If your research group had shown something deviating considerably from 1:1, i neither direction (again, small sample sizes aside), could you attempt to recruit more students of the less represented gender? And again, over what time scale would one assess this – the current lab composition? The last 5, 10, 20 years? I don’t know, but perhaps someone with a bit more knowledge (and experience) on this will chime in.

      • I agree that the time scale question is interesting. There have been some times when my lab skewed heavily towards women. I think there may have even been a semester when it was 100% women, but I don’t remember. But now it has a much more even ratio. With high turnover and small sample sizes, there’s likely to be a bit of fluctuation.

  5. An important thing to think about is seniority. In science in general (and I suspect ecology in particular), older scientists skew more heavily male than younger scientists. So, you’re more likely to have more men in the mix of supervisors than in the mix of supervisees. And the older you are, the more man-heavy your supervisor collection is likely to be.

    But it’s tricky. Meg’s example is a good case. You could say that it’s not surprising she has a low female:male ratio for supervisors and committee and higher ratios for the folks she supervises due to generational effects. However, you could also infer that the pattern is due to the “leaky pipeline” — many more women interested and involved in biology early in their careers, but are systematically and disproportionately knocked out of the system as they progress.

    I agree with above comments that say that if you really want to be able to do interpretation, you’ve got to be able to compare against some broad statistics, which I suspect are missing (or at least not easy to find) for ecology.

    That said, I purposefully chose to put a woman on each of my committees. It would have been easy to fill them with all men. And the women who were included were fully qualified and made sense to have, in terms of my research. Given that I could go either way, I used gender to break ties. I felt it important to have some diversity of career perspective (for lack of a better term) when getting advice/feedback from my committees.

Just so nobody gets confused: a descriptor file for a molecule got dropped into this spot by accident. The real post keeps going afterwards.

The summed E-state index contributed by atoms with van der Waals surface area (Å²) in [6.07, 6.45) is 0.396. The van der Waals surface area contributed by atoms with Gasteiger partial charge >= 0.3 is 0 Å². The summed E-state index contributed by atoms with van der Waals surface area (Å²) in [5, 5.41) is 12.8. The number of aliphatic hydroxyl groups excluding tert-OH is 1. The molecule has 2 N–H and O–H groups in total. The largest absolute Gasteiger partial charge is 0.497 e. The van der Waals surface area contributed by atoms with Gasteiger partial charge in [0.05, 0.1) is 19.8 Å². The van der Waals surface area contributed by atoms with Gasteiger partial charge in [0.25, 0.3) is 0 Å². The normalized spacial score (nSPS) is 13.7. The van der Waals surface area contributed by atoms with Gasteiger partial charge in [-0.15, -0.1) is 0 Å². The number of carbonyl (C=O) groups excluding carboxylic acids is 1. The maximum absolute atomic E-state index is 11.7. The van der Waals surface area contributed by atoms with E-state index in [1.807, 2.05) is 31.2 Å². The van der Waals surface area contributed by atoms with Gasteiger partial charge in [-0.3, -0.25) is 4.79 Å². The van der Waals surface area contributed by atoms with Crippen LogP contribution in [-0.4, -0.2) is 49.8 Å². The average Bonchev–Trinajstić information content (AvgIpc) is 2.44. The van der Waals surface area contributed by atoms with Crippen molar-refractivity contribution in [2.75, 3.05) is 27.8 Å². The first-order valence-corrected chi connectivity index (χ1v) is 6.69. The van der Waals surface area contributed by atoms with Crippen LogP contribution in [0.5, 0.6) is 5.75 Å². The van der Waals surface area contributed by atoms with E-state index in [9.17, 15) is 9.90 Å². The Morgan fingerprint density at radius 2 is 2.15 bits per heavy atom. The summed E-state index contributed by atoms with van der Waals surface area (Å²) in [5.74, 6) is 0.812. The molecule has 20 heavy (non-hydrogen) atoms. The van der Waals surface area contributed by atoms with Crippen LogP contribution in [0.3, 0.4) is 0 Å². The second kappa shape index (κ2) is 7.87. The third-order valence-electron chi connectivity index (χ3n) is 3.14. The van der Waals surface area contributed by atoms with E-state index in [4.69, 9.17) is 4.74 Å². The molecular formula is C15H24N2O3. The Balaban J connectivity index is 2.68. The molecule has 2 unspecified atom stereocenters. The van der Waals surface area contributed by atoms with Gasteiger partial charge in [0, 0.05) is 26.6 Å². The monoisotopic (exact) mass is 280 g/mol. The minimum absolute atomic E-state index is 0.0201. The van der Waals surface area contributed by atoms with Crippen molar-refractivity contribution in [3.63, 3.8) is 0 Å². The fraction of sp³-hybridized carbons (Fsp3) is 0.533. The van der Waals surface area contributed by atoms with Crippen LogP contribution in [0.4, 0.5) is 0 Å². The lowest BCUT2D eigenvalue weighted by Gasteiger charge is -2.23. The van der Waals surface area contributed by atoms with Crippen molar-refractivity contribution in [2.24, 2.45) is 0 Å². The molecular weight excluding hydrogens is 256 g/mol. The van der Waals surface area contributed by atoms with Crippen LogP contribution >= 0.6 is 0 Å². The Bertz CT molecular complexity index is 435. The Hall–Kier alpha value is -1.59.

• Yes, I agree that the strong difference in gender ratio between my supervisors and committee (that is, people senior to me) and my lab members (that is, younger folks) is interesting. I think it reflects both the loss of women in academia with increasing rank, and a demographic shift. Related to that, I’m planning on submitting this as one of my Friday links:

      • Great link and really nice to see so many points tied together in one post!

        The thing I’ve never seen anyone comment on is the generational thing brought up at the very beginning. If twenty years ago the typical ecologist was a 38-year-old male ecologist and today it’s a 55-year-old male ecologist, what does that say about the future? From these stats it looks like positions in ecology have been fairly stagnant as ecologists as a whole simply got older. An optimist would say that the gender (and other diversity) issues may fall away rapidly as the baby boom generation retires. A pessimist might say that those 55-year-olds are going to cling with all their might to their positions for another 20+ years. Is the average ecologist in 20 years going to be 72 years old? ‘Cause if so, there’s not much hope for gender (and other) parity in the next couple decades.

  6. Pingback: What we’re reading: Convergent evolution of thrifty yeast, the surprising history of amphibian-killing fungus in Brazil, and novels as biology homework | The Molecular Ecologist